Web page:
When the violence in Mexico’s tequila-producing region was nearing its peak, distillery owner Felipe Camarena awoke one night at his home in the town of Arandas to the sound of machine gun fire. It continued sporadically through the rest of the night.
“It was awful,” the distiller said, insisting he saw 15 bodies carried away as he peered through his bedroom window, though the local press later reported only two deaths. “I thought, ‘Is this a war or what?'”
Around the time of that incident in 2011, tequila producers in the highlands of Jalisco state in western Mexico faced a wave of threats, attempted kidnappings and extortion, Camarena told VICE News. He said criminal gangs would also charge them a quota for importing agave — the spiky blue cactus-like plant from which tequila is made — from neighboring Michoacán.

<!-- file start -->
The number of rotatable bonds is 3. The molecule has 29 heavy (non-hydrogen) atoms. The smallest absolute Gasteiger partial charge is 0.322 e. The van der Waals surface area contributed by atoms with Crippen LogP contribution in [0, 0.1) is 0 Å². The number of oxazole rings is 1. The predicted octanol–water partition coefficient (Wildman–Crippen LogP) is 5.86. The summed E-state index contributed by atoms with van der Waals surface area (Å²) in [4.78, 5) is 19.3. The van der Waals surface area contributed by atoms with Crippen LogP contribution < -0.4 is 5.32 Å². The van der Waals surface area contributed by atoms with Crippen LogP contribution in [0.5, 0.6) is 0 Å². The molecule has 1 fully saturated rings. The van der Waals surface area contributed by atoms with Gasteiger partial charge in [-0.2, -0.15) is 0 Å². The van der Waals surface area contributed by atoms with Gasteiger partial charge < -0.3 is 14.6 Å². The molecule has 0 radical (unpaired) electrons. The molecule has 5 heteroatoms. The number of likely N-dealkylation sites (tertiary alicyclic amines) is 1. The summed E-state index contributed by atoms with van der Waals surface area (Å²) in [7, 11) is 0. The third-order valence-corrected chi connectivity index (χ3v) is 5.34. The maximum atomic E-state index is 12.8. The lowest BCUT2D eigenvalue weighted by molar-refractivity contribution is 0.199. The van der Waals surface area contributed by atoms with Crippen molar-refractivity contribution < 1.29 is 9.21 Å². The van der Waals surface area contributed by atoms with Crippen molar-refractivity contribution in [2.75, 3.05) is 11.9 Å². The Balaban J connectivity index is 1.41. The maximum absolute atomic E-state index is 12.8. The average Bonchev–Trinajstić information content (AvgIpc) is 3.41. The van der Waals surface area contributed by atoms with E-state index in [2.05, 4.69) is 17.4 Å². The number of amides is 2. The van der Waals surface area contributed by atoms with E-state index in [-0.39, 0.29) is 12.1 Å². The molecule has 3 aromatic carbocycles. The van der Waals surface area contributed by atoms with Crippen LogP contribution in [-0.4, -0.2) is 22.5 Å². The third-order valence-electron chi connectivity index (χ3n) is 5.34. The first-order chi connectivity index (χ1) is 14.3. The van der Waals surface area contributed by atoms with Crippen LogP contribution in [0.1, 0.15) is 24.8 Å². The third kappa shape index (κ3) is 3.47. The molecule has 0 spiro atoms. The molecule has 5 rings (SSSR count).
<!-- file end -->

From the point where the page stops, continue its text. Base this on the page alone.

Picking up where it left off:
The violence, that was primarily blamed on the Zetas drug cartel, has faded in the last couple of years as the organization has lost influence in the region and the country after its main leaders were captured or killed by government forces, and it lost several key turf battles to rivals. But the shadow of organized crime still hangs over the emblematic industry in signs that smaller distillers are being pulled into networks laundering criminal profits for groups such as the New Generation Jalisco Cartel, or CJNG.